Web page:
Under this scheme content owners will identify, via their tracking devices, the IP addresses used for infringing their copyrights. The content owner will send a copyright infringement report to the relevant ISPs, to inform them of the account that was used for the infringement. The ISPs will then send notification letters to repeat offenders informing them of the infringement and of ways to prevent it in the future. ISPs will also be required to keep records of copyright infringement reports received in relation to each user and transfer this data to content owners. Content owners can then demand a ‘copyright infringement list’ which will contain the names and addresses of users suspected of repeat infringement, and will then be able to use that information to commence civil proceedings against infringers. 

It is recognised that this approach may not reduce online copyright infringement to a sufficiently low level. The Act therefore requires OFCOM to prepare periodic progress reports reflecting the levels of continuing infringement. Based on these reports, the government will decide whether to introduce second tier enforcement mechanisms, which will consist of technical measures ranging through bandwidth shaping, redirection/rerouting, protocol blocking, port blocking, and deep packet inspection, to the final sanction of account suspension for varying periods of time. 

However, no obligations are to be imposed on ISPs until a code of practice (the ‘initial obligations code’) has been approved by OFCOM. The code will deal with all the important elements of the scheme, and in particular how often a content owner is able to submit infringement reports, which suspected infringers can be included on copyright infringement lists, and how the ISPs’ costs are to be shared with content owners.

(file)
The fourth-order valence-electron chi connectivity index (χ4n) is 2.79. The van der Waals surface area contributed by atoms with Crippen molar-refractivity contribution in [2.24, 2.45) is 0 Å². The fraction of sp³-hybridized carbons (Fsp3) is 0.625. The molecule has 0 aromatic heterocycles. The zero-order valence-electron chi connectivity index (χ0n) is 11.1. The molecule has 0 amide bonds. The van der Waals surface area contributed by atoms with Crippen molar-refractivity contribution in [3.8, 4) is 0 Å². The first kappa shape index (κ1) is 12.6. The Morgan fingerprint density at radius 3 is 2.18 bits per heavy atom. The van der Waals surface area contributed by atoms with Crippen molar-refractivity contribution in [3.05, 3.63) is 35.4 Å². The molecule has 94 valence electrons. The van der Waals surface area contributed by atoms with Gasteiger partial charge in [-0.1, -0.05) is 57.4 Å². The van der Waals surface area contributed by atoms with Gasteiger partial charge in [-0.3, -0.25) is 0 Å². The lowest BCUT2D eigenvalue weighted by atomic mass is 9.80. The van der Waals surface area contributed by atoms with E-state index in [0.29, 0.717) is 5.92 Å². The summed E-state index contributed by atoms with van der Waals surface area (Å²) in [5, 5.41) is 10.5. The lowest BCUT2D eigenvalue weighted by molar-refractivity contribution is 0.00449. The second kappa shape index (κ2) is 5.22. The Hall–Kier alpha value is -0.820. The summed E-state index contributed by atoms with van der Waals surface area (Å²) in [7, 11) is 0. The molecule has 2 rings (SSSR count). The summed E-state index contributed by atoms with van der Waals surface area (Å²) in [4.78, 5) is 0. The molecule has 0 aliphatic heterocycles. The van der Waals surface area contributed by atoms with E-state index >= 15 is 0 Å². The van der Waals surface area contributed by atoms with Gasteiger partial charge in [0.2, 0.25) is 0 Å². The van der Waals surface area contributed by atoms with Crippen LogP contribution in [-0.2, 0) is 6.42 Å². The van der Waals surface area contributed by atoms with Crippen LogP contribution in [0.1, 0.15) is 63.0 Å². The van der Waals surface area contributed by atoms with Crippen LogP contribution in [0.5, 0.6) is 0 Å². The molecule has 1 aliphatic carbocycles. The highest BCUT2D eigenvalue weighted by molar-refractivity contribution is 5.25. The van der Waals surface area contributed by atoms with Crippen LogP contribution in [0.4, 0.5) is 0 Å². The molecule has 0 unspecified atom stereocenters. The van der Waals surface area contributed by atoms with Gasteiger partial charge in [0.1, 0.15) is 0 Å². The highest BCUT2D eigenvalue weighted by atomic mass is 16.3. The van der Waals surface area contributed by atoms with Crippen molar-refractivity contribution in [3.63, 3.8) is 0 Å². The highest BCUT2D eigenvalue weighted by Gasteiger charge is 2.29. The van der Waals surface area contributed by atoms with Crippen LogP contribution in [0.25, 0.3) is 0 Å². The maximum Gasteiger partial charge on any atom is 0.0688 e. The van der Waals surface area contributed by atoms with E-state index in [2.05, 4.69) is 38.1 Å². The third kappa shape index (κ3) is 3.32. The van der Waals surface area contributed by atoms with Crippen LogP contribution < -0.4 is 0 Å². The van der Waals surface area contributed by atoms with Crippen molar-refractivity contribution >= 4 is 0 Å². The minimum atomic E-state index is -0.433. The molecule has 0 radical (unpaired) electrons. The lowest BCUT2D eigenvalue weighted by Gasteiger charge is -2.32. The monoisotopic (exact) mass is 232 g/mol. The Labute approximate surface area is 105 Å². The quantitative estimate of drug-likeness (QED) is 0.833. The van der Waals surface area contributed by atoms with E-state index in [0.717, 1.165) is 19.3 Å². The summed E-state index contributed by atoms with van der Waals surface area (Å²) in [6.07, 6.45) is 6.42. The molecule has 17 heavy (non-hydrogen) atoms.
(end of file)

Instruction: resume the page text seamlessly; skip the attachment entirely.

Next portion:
The intention, as set out in the Act, is that this code will be negotiated voluntarily between the content industry and ISPs, although OFCOM has power to devise the code itself if an agreement is not forthcoming. There must, however, be real doubt whether voluntary agreement will be reached. The only incentive which the parties have to negotiate is the threat that OFCOM will impose its own code, but without some indication of what an imposed code might look like it is unlikely that either side will volunteer concessions. 

The next section of this paper therefore sets out suggestions as to how the initial obligations code might be structured so as to achieve not only the aim of reducing online copyright infringement, but also the wider aim of the Act that content should be freely available online.

 3.   Initial Obligations Code

It has been plausibly argued that content owners, especially the music industry, should assume some responsibility for the current predicament. The music industry’s defensive, non-digital mindset is certainly part of the reason behind the high level of infringement. The industry has been lamentably slow in providing consumers with legitimate ways to obtain and consume content. Only after the problem of online copyright infringement reached substantial volumes did new business models, such as Spotify and Apple’s iTunes, begin to emerge. 

If the code only produces a structure which encourages content owners to attempt to maintain the market structure of pre-internet days, the Act will be a failure. The expectations of consumers have clearly changed. Content owners will have to adapt to the new market conditions and offer consumers legitimate alternative ways to consume content.

As a starting point, therefore, we propose that the code should recognise this reality and make a distinction between content which is made legitimately available online and content where the rights owner has chosen not to make it available. Additionally, the code should distinguish between those cases where the content owner is prepared to license the ISP to make the content available, and thus share in the revenue stream derived from that content, and those where the content is only made available from the proprietor or a third party such as Apple or Spotify. 

This would lead to the classification of content into three streams:

 1.      Content where the rights owner makes a licence available to the ISP on fair and reasonable terms. In these circumstances all the infringement control mechanisms explained in section 2.4 above should be available to the content owner, and the ISP should be obliged to bear the cost of providing those mechanisms.